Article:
A Japanese antique Imari porcelain dish is over 200 years dating to the Edo period of the 18th century. A small namasi size dish or bowl is handmade. Namasi refers to a range of the everyday use size of old Japanese wares. It is a Kobach or a small size bowl with a flared top.
This one is decorated in blue and white underglaze in a comedic story of ghosts and a funny stylized dragon who wears dress shoes to fit its the appropriate three claws of the Japanese dragon. The dragon appears to be laughing as if it is he or she who is stirring up the ghosts or maybe playing with the ghosts and having a fun time doing it. Evidently, this was a popular design during the 18th century and while we do not know the exact story or its name, know that ghost stories have always been a popular genre based on Japanese fables This is a rare motif design to get our hands on of old Imari wares. It has the design of on the outer side of the bowl called yomodasuki' pattern of dots, which are used in various methods for outer rim designs. They were also used in the old days to identify the kiln number in a group of kilns. She notes it is often seen decorating the foot of a dish. The bottom has the old snake eye foot. This 'Janome' or janomekodai refers to the design of the bottom of porcelain and specifically to the snake or ‘ja’ and eye ‘no me’ shape seen on some pieces and which were done so to allow it to sit on the rack in the kiln.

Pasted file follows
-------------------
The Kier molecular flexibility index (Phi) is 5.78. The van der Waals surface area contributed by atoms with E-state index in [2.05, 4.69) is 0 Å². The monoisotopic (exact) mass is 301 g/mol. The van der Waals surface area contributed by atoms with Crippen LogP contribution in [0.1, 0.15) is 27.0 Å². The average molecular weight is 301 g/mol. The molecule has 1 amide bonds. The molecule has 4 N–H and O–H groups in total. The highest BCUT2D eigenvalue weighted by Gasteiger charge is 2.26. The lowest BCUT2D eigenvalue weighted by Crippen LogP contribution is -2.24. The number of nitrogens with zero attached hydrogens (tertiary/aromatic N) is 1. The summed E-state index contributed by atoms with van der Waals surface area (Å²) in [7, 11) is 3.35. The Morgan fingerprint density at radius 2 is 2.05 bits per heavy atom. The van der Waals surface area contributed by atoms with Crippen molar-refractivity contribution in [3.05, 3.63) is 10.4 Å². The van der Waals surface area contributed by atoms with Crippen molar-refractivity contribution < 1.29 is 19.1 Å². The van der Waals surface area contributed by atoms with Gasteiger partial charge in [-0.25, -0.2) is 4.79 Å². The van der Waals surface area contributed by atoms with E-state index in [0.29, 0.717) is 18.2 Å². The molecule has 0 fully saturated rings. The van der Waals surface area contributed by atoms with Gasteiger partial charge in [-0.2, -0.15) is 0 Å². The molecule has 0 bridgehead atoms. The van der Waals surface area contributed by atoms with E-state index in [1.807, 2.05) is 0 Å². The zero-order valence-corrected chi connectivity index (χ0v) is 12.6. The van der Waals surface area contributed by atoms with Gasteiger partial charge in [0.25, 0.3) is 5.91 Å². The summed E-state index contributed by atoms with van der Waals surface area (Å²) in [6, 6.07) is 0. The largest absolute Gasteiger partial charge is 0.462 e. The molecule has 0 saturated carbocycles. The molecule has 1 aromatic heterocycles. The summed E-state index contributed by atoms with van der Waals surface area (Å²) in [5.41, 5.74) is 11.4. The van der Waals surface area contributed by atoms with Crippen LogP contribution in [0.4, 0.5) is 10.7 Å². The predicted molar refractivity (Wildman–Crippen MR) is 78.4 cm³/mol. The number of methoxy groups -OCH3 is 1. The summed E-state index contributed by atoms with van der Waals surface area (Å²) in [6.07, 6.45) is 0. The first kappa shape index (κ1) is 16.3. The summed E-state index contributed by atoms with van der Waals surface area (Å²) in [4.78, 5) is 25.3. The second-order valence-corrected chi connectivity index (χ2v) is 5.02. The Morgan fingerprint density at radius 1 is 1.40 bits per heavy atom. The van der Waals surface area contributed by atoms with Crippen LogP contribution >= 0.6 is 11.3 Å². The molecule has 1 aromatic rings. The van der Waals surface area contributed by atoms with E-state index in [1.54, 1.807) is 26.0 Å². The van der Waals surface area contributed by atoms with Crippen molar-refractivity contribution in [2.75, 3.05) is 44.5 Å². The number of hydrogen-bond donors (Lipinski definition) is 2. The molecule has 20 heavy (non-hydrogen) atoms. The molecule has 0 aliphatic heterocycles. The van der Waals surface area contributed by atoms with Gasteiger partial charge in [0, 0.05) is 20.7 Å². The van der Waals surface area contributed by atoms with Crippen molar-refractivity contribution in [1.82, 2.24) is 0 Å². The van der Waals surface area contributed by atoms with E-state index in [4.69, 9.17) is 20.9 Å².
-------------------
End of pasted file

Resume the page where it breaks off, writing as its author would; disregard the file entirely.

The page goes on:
It is signed in underglaze blue with a rare old Imari mark on the bottom which looks like a cricket. This namasu bowl is in very good condition for its 200 years of age, most certainly a collector's decorative item. The overglaze still has its shining and the colors still rich. Other than the dark age spot along the outer rim, there are no cracks chips or other issues.
Size: . Diameter 5.9 inches or cm, Height 2 inches or 5.2 cm
Imari porcelain 伊万里焼 is the name for Japanese porcelain wares made in the town of Arita, in the former Hizen Province, northwestern Kyūshū. They were exported to Europe extensively from the port of Imari, Saga, between the second half of the 17th century and the first half of the 18th century. The Japanese as well as Europeans called them Imari. In Japanese, these porcelains are also known as Arita-yaki 有田焼. Imari was the trans-shipment port for Arita wares. There are many styles including Nabeshima and Kakiemon. It was the kilns at Arita which formed the heart of the Japanese porcelain industry.
Though sophisticated wares in authentic Japanese styles were being made at Arita for the fastidious home market, European–style designations of Arita porcelain were formed after blue and white kraak porcelains, imitating Chinese underglaze blue-and-white wares, or made use of enamel colors over underglazes of cobalt blue and iron red. The ware often used copious gilding, sometimes with spare isolated sprigged vignettes, but often densely patterned in compartments.
Imari or Arita porcelain has been continually produced up through the present day.
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